In the computer biz they specify that the IG conductors will originate at the ground busbar where the Grounding Electrode Conductor lands in the service disconnect enclosure and that it radiates to the equipment in a tree fashion from there with no parallel paths. It will be isolated in any intervening distribution panels. Since we never brought the neutral to the computer panels they would use the insulated neutral busbar for the IG. Green reidentification of all of the conductors made it apparent this was a grounding bus. Sometimes they were also labelled that way. Usually we also had a bare wire ground bonding conductor to the enclosures too.
We used to install isolated grounds alot in commercial fit ups but for the past couple of years I haven't seen them much. Now everybody specs seperate neutrals to all receptacles, no multi wire circuits. We are currently doing a building in which 7 floors are for Adobe (pc company) and they want seperate neutrals for all circuits. We had to put in big panels and conduit to accomodate all the wires! I've heard of isolated grounds causing problems like getting a potential from regular ground to isolated ground. Anyone ever heard of anything like this?
Eddy, I have not heard of that one. Then again, that doesn't surprise me.
The whole "isolated ground" theme is filled with all sorts of mystical theories and majic potions. The 'geek' types seem particularily imaginative in their explanations.
Personally, what I think is going on is this: Advances in technology allow us to notice things we never did, and bad practices are catching up with us.
IBM seemed to lead the pack with the 'isolated ground' nonsense. Since then, they've backed off considerably. I think what is needed, mainly by electronic components, is a good, low impedance ground path. Properly made up pipe ought to be sufficient.
In the real world, though, fittings are loose, locknuts are loose, etc. So, in the end, running a green wire straight from a critical component straight to the panel can be cheap 'insurance.' If nothing else, you've eliminated one cause of problems.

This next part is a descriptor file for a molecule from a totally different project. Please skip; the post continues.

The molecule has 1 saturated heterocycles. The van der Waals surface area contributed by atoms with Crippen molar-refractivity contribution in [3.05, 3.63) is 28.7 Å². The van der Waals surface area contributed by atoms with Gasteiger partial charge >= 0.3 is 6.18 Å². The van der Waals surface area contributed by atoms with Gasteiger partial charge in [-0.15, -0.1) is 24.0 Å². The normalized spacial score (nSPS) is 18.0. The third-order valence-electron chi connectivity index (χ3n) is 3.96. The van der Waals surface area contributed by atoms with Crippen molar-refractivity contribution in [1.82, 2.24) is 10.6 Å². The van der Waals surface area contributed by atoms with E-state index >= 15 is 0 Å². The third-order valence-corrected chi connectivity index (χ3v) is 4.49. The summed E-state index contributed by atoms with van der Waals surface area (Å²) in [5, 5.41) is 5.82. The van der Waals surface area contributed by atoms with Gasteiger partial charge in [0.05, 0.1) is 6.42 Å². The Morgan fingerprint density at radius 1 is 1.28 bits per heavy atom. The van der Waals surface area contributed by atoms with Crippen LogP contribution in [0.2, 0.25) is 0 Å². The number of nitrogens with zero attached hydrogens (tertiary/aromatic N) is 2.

The same thing goes for separate neutrals. In a flash, you completely eliminate one cause of power quality problems (loose neutrals), and counter one effect of harmonic problems (excess current on the neutral).
Likewise, the use of steel pipe has been shown to eliminate EMF issues.
I realise that a lot of these problems would also be eliminated if the related trades did their jobs correctly; data problems can be quite interesting when the cables are draped over the fluorescent lights!
Ironically, though, most of these "new fixes" are nothing more than a return to older, prooven methods... and avoidance of clever little "handyman short-cuts."
IBM originally spec'ed IG for the big computer room panels. In reality our machines were the cause of most of the noise but they were in "I'd pee on a sparkplug to fix this" mode. Once they really started doing the engineering, sometime in the late 70s - early 80s, they figured out IG really wasn't fixing anything and it was removed from the Physical Planning manuals. Unfortunately old habits die hard, as do old legends and there are still people spinning some of the yarns that started in the 60s-70s about ground loops and "noise". Everyone seems to know a guy who knew a guy who fixed some mystery problem by installing IG. I bet it was really just getting a decent ground in there in the first place, which could have been done using standard 250.12x methods. When I got involved with the lightning protection end of physical planning we found ourselves bonding things six ways from Sunday and it had absolutely no negative effect on signal reliability, much to the chagrin of those "ground loop" nazis.
Anecdotal, but I've never spoken to anyone who told me about a problem definitely being solved by an IG. What I have heard a lot of was that when equipment is plugged into seperate IG circuits and connected with non-isolated data-com lines, there can be circulating ground current. Or in the event of a minor fault, the parallel path presented by the data-com lines can actually cause fires.
I can see this potentially happening with reqular equipment grounds, too, but I don't wonder if the main problem is IGs are relatively higher impedance.
My opinion today is that they're smoke-'n'-mirrors.
We use isolated ground on some sensitive serial data systems in critical applications, where a small difference in ground potential between two pieces of equiment would lead to problems. (Such a small difference in potential could easily be caused by a fault an unrelated system) So, we had a completely isolated system ground from the standard chassis ground. This is rapidly becoming obsolete, though, as new equipment is far less sensitive.
All the equipment had two grounds- one for electrical reference, and a 2nd for safety. The reference ground was only actually grounded at one point.
[This message has been edited by SteveFehr (edited 10-16-2006).]